O THE month of May, the merry month of May,
So frolic, so gay, and so green, so green, so green!
O, and then did I unto my true love say,
Sweet Peg, thou shalt be my Summer’s Queen.
Thomas Dekker (1572-1632)
May is my favourite month, and I always say that if a garden doesn’t look merry in May, there’s a problem. There should be the last tulips and the first roses, tender foliage and entwining tendrils, sweet birdsong, the heady scent of elderflowers and green, green everywhere.
But May spells hard work for gardeners. There’s spring bedding to come out, summer bedding to go in, climbers to train, plants to be watered (especially this year), pests taking advantage of every opportunity and everything growing before one’s eyes.
When I took this week off, I was determined that Chelsea would not take over, as it usually does. It was a good Chelsea Flower Show, but not a vintage one. The nurserymen in the Great Pavilion excelled, but the gardens were average by Chelsea standards. That’s not to say they were not accomplished, but I don’t think I’ll remember a single one of them come this time next year. One of the most lovely was Kazuyuki Ishihara’s Gosho No Niwa : No Wall, No War which is a garden I could have uplifted in its entirety and enjoyed forever. The Japanese designer never strays far outside his comfort zone, but does what he does with astonishing craftsmanship and precision.
Apart from Gosho No Niwa, our favourite garden in the whole show was Chris Beardshaw’s garden for Morgan Stanley. It comprised a lush woodland garden navigated via a sinuous path, leading to and an area of jewel-coloured perennials. At the heart of the garden a monumental oak and limestone pavilion offered shelter and space for entertaining. There was meant to be a tentative subtext exploring the sponsor’s long-term committment to young people’s education, but all that really mattered was that the garden was both inspiring and accessible. Helen of Oz adored the lupins and swathes of mositure-loving candelabra primulas. Funny how we all hanker after the plants we can’t grow. (More to follow on both of these gardens in due course.)
Wednesday was a rest day and an opportunity to write a couple of posts before the state visit from Helen of Oz. Decoration of the library has come to and end (almost) and the books are slowly moving in. Design-conscious friends have suggested organising them by colour, but that would only mean I could never find the one I wanted, so I have put them on the shelves by subject. I find I have a lot of biographical books, most of which I haven’t read; an abundance of plant monographs and not enough books on trees, shrubs and vegetables. I’ve discovered a good few duplicates too. Thankfully there is enough space for me to keep collecting for several more years, and the shelves look better for not being packed to the gunnels.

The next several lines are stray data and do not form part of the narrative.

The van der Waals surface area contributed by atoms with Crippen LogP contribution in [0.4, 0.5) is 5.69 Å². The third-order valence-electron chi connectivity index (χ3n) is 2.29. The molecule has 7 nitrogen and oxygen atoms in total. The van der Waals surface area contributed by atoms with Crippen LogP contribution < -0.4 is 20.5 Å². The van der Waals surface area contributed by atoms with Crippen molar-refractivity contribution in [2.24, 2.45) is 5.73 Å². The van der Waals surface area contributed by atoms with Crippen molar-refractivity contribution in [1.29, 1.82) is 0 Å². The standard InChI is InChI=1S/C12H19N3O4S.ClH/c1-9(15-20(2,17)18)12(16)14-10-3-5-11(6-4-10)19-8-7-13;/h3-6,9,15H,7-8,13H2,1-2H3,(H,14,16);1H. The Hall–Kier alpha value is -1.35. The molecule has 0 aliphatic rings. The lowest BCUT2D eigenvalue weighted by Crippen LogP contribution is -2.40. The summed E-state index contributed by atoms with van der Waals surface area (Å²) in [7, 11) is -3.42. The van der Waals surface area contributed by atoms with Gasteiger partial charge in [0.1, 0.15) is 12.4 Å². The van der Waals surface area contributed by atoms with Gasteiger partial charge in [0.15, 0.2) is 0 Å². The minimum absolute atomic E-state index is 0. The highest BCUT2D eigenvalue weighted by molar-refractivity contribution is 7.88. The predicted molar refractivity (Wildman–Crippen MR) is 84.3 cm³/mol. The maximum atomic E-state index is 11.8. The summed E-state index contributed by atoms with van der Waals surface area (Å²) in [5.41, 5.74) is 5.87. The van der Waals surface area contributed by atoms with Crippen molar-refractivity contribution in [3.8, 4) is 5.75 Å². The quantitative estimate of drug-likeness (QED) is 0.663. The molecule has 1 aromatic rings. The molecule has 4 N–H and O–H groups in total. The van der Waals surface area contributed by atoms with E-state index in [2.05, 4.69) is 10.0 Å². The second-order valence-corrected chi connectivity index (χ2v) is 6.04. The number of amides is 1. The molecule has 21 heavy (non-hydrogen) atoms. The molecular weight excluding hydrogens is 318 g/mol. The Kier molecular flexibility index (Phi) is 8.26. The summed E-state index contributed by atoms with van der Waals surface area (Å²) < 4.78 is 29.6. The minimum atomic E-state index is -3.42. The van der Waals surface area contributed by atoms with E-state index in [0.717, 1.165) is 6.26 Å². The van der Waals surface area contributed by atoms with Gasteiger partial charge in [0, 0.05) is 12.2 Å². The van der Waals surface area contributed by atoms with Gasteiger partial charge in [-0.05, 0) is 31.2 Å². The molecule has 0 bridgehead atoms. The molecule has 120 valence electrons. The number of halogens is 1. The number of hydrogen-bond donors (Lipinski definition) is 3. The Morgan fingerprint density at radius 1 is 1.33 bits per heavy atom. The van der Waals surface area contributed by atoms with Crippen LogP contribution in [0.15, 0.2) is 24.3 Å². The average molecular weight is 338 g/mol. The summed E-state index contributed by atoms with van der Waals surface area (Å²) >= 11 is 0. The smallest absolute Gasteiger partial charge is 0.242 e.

The task of getting the house back into order starts now, a full thirteen months after the project began. Everywhere I look there’s a pile of paperwork or a box of ‘useful’ detritus which needs dealing with. I am committing to myself that the library should become a sanctuary away from all of that, so only ‘cleansed’ items may be admitted. The temptation of filling eight new cupboards with junk must be resisted.
I settled on a decorative scheme of greyish-lilac with soft green and saffron highlights. I am extending the palette out into the garden with olives, echiums, yellow marguerites, mauve verbenas, Bulbine frutescens and – I never thought I report this – clipped box balls. Box does not feature in my normal style of planting, but it looks right here – or at least it will when the decorator clears all his rubbish out of the garden.
Thursday took Helen of Oz and I to Sissinghurst via Madrona Nursery near Pluckley in Kent. Madrona is one of my favourite places to buy plants because of the eclectic range. They have everything from shade lovers to drought survivors, and the quality of the stock is always excellent. The nursery’s setting, among the woods and fields of the Kentish Weald, is also dreamy. I came away with Salvia ‘Love and Wishes’, Catalpa × erubescens ‘Purpurea’, Agapanthus ‘Back in Black’ and Persicaria ‘Purple Fantasy’.
Given the sublime weather, and it really was sublime, Sissinghurst was busy, but not unpleasantly so. The garden was brimming with irises and roses and looking very fine indeed. There are lots of changes going on, including the opening up of the cutting garden and replanting of the phlox garden; an extension of the Nuttery which will take it right up to the paddock fence; and a stunning planting of Iris sibirica at the end of the moat walk. The simplicity of this scheme is dazzling and refreshingly contemporary.
Beyond the garden gates wild flowers are being encouraged to return to the meadows in front of the house and next to the cafe. A guided tour around the South Cottage, where Vita and Harold slept, was a special treat, providing a fascinating insight into the couple and their extraordinary relationship.
Our final stop before Helen of Oz had to return to London was Walmer Castle near Deal. Once a home of the Queen Mother, Walmer Castle has wonderful gardens which are rarely busy. We shared a stroll around with a coach party of Danes who were equally enamoured of the kitchen and cutting gardens.
The herbaceous borders, bounded by thick, undulating hedges, were already looking strong, particularly the yellow section in the middle. A preponderance of Mexican fleabane (Erigeron karvinskianus) in the walls surrounding the moat got me thinking about planting some in my own humble garden.
In just a few days it will be June and, before we know it, the longest day. With Helen of Oz on her way back to Melbourne, it’s been back to sorting out the garden, watering and getting the house straight before my not so merry return to work and the imminent arrival of summer.
Wishing you all a very merry May Bank Holiday Monday. TFG.